A New Breed of MUSH Server

Command Switches and Args

Commands often have switches and arguments. The basic command format is:

root/switch args

For example:

scene/join 123

There are some other advanced command options, but for now let’s focus on the basics.

Tip: The root ignores prefixes, so if the player types ‘where’, ‘+where’, or ‘@where’ the root will be ‘where’.

Accessing Command Parameters

We can access the different parts of the command using the cmd variable, which is one of those handy variables (like client and enactor) provided by the CommandHandler class.


There are also two methods for easily determining if a root or switch matches some text.


Tip: In Ruby code, it’s common to put a ? on the end when naming methods that return true or false. You’ll see this a lot in Ares code, like enactor.is_approved?.

Try It! - Adding a Switch

The tinker command doesn’t have any switches and arguments by default, but we can add some.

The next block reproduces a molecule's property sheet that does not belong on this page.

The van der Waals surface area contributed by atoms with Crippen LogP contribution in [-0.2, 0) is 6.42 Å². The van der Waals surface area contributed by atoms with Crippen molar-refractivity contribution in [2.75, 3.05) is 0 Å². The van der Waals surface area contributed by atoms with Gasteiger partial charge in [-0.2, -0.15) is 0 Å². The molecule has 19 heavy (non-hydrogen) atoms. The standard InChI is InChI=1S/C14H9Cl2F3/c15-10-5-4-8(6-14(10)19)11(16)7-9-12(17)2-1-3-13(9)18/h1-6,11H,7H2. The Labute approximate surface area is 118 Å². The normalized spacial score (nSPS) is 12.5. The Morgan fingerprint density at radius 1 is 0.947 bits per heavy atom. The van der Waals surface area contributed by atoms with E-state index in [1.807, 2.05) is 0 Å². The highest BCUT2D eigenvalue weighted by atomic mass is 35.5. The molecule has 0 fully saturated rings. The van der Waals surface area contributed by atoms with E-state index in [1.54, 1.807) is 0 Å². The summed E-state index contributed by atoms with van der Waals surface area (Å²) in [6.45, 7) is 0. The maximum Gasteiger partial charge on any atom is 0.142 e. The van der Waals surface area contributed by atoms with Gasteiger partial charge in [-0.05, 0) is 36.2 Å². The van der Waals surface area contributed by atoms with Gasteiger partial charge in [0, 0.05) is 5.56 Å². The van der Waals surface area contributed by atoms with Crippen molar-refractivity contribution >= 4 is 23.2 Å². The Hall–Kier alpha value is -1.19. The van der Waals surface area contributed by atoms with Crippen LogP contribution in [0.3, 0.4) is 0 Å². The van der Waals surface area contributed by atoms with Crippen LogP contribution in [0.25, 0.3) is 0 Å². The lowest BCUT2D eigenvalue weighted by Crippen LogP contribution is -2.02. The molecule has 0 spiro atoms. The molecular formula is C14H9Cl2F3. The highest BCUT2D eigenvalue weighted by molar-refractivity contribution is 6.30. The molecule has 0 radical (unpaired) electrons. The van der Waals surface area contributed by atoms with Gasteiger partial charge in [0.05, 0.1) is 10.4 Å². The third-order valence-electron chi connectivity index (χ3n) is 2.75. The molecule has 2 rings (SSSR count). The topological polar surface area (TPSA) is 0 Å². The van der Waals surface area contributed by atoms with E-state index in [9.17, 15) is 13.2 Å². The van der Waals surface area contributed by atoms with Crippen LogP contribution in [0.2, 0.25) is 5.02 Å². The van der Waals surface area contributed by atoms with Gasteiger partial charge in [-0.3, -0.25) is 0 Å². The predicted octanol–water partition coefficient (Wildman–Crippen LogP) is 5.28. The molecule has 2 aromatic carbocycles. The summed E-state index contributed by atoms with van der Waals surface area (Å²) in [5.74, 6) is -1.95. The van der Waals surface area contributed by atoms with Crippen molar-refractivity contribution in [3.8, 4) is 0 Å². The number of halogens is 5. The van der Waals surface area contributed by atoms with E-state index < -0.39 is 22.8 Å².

Let’s try a switch first. Edit the tinker handle method as shown and save it.

def handle
   if (cmd.switch_is?("one"))
     client.emit_success "One success!"
   elsif (cmd.switch_is?("two"))
     client.emit_success "Two successes!"
     client.emit_failure "Unrecognized tinker switch."

Try out the command with different switches: tinker/one, tinker/two, tinker/three. Observe how the output changes.

Tip: It’s good practice to actually break up different switches into different command handlers living in different files. Otherwise for many commands the handle method would get gigantic and overly complicated. This is similar to the way that MUSH softcode would use different attributes like &CMD-BBS-READ and &CMD-BBS-POST. Since we’re just doing some simple tinkering here, we’ll keep everything together for now.

Try It! - Adding an Argument

Now let’s try using an argument. Change the tinker handle method as shown and save it.

def handle
  client.emit_ooc "#{cmd.args} little piggies!"

Try out the command with different arguments: tinker 1, tinker 2. Observe the output.

It would be nice to make the grammar correct though, wouldn’t it? Try this:

def handle
  if (cmd.args == "1")
    client.emit_ooc "#{cmd.args} little piggy!"
    client.emit_ooc "#{cmd.args} little piggies!"

Notice that we used a string (“1”) instead of an actual number in the if check. That’s because all arguments are strings by default. We’ll learn how to parse arguments in different formats (numbers, lists, etc.) in the next exercise.

This article is part of the Code Quickstart tutorial.